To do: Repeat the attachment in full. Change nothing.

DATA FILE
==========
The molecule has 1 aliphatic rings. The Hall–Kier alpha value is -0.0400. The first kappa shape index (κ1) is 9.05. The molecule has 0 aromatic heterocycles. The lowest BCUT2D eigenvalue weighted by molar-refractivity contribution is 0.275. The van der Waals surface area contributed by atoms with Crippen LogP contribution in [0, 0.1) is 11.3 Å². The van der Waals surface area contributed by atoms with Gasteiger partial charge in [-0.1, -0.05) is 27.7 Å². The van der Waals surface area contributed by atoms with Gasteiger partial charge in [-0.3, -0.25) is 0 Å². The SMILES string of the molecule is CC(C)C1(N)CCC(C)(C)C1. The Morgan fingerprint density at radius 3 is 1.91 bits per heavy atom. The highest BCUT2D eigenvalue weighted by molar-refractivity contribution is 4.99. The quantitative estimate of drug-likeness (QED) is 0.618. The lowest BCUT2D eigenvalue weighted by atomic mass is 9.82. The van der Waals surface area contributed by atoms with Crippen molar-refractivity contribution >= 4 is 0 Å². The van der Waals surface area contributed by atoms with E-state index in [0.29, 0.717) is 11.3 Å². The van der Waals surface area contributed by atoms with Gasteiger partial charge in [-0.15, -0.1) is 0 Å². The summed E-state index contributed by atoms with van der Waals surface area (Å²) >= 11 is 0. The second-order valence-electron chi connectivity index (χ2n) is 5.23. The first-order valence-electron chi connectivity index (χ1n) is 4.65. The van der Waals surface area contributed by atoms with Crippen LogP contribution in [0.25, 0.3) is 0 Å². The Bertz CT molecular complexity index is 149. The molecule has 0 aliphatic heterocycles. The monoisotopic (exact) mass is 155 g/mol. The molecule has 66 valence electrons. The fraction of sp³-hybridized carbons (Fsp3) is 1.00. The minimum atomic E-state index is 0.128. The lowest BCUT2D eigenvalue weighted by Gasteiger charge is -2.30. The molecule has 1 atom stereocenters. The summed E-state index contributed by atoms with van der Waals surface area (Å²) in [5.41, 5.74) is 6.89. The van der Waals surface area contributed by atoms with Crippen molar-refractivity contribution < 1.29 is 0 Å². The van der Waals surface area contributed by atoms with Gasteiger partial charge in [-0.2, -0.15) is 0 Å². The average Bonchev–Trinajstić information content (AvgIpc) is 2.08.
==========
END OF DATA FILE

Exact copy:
The molecule has 1 aliphatic rings. The Hall–Kier alpha value is -0.0400. The first kappa shape index (κ1) is 9.05. The molecule has 0 aromatic heterocycles. The lowest BCUT2D eigenvalue weighted by molar-refractivity contribution is 0.275. The van der Waals surface area contributed by atoms with Crippen LogP contribution in [0, 0.1) is 11.3 Å². The van der Waals surface area contributed by atoms with Gasteiger partial charge in [-0.1, -0.05) is 27.7 Å². The van der Waals surface area contributed by atoms with Gasteiger partial charge in [-0.3, -0.25) is 0 Å². The SMILES string of the molecule is CC(C)C1(N)CCC(C)(C)C1. The Morgan fingerprint density at radius 3 is 1.91 bits per heavy atom. The highest BCUT2D eigenvalue weighted by molar-refractivity contribution is 4.99. The quantitative estimate of drug-likeness (QED) is 0.618. The lowest BCUT2D eigenvalue weighted by atomic mass is 9.82. The van der Waals surface area contributed by atoms with Crippen molar-refractivity contribution >= 4 is 0 Å². The van der Waals surface area contributed by atoms with E-state index in [0.29, 0.717) is 11.3 Å². The van der Waals surface area contributed by atoms with Gasteiger partial charge in [-0.15, -0.1) is 0 Å². The summed E-state index contributed by atoms with van der Waals surface area (Å²) >= 11 is 0. The second-order valence-electron chi connectivity index (χ2n) is 5.23. The first-order valence-electron chi connectivity index (χ1n) is 4.65. The van der Waals surface area contributed by atoms with Crippen LogP contribution in [0.25, 0.3) is 0 Å². The Bertz CT molecular complexity index is 149. The molecule has 0 aliphatic heterocycles. The monoisotopic (exact) mass is 155 g/mol. The molecule has 66 valence electrons. The fraction of sp³-hybridized carbons (Fsp3) is 1.00. The minimum atomic E-state index is 0.128. The lowest BCUT2D eigenvalue weighted by Gasteiger charge is -2.30. The molecule has 1 atom stereocenters. The summed E-state index contributed by atoms with van der Waals surface area (Å²) in [5.41, 5.74) is 6.89. The van der Waals surface area contributed by atoms with Crippen molar-refractivity contribution < 1.29 is 0 Å². The van der Waals surface area contributed by atoms with Gasteiger partial charge in [-0.2, -0.15) is 0 Å². The average Bonchev–Trinajstić information content (AvgIpc) is 2.08.